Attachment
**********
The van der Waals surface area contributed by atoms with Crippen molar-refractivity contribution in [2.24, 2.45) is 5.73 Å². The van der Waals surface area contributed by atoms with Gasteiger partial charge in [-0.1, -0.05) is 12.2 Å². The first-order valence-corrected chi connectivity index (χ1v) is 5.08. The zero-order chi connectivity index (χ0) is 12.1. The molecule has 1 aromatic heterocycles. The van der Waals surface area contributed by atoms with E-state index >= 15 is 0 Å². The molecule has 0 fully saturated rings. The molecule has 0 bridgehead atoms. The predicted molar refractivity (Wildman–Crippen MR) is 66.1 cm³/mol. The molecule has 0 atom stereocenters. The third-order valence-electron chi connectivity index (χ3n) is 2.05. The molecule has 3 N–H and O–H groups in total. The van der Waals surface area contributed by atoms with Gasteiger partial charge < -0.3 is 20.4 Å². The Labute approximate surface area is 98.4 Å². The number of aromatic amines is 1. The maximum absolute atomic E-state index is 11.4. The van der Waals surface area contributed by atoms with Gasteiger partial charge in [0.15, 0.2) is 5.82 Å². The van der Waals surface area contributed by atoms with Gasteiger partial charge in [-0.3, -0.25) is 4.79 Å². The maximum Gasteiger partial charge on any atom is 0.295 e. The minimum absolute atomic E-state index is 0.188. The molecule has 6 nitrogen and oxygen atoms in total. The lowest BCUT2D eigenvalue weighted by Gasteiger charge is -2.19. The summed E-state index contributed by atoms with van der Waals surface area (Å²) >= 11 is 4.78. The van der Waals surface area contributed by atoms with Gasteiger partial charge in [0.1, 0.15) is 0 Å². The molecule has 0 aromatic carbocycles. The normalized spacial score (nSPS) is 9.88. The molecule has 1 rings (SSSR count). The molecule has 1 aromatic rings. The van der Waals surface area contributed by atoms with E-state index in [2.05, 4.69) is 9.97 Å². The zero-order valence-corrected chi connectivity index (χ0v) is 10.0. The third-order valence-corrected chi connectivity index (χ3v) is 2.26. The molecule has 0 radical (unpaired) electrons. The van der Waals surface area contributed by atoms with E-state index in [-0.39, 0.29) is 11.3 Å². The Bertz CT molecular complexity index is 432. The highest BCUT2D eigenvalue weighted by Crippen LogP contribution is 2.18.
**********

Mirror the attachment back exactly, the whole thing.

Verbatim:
The van der Waals surface area contributed by atoms with Crippen molar-refractivity contribution in [2.24, 2.45) is 5.73 Å². The van der Waals surface area contributed by atoms with Gasteiger partial charge in [-0.1, -0.05) is 12.2 Å². The first-order valence-corrected chi connectivity index (χ1v) is 5.08. The zero-order chi connectivity index (χ0) is 12.1. The molecule has 1 aromatic heterocycles. The van der Waals surface area contributed by atoms with E-state index >= 15 is 0 Å². The molecule has 0 fully saturated rings. The molecule has 0 bridgehead atoms. The predicted molar refractivity (Wildman–Crippen MR) is 66.1 cm³/mol. The molecule has 0 atom stereocenters. The third-order valence-electron chi connectivity index (χ3n) is 2.05. The molecule has 3 N–H and O–H groups in total. The van der Waals surface area contributed by atoms with Gasteiger partial charge < -0.3 is 20.4 Å². The Labute approximate surface area is 98.4 Å². The number of aromatic amines is 1. The maximum absolute atomic E-state index is 11.4. The van der Waals surface area contributed by atoms with Gasteiger partial charge in [0.15, 0.2) is 5.82 Å². The van der Waals surface area contributed by atoms with Gasteiger partial charge in [-0.3, -0.25) is 4.79 Å². The maximum Gasteiger partial charge on any atom is 0.295 e. The minimum absolute atomic E-state index is 0.188. The molecule has 6 nitrogen and oxygen atoms in total. The lowest BCUT2D eigenvalue weighted by Gasteiger charge is -2.19. The summed E-state index contributed by atoms with van der Waals surface area (Å²) >= 11 is 4.78. The van der Waals surface area contributed by atoms with Gasteiger partial charge in [0.1, 0.15) is 0 Å². The molecule has 0 aromatic carbocycles. The normalized spacial score (nSPS) is 9.88. The molecule has 1 rings (SSSR count). The molecule has 1 aromatic rings. The van der Waals surface area contributed by atoms with E-state index in [2.05, 4.69) is 9.97 Å². The zero-order valence-corrected chi connectivity index (χ0v) is 10.0. The third-order valence-corrected chi connectivity index (χ3v) is 2.26. The molecule has 0 radical (unpaired) electrons. The van der Waals surface area contributed by atoms with E-state index in [-0.39, 0.29) is 11.3 Å². The Bertz CT molecular complexity index is 432. The highest BCUT2D eigenvalue weighted by Crippen LogP contribution is 2.18.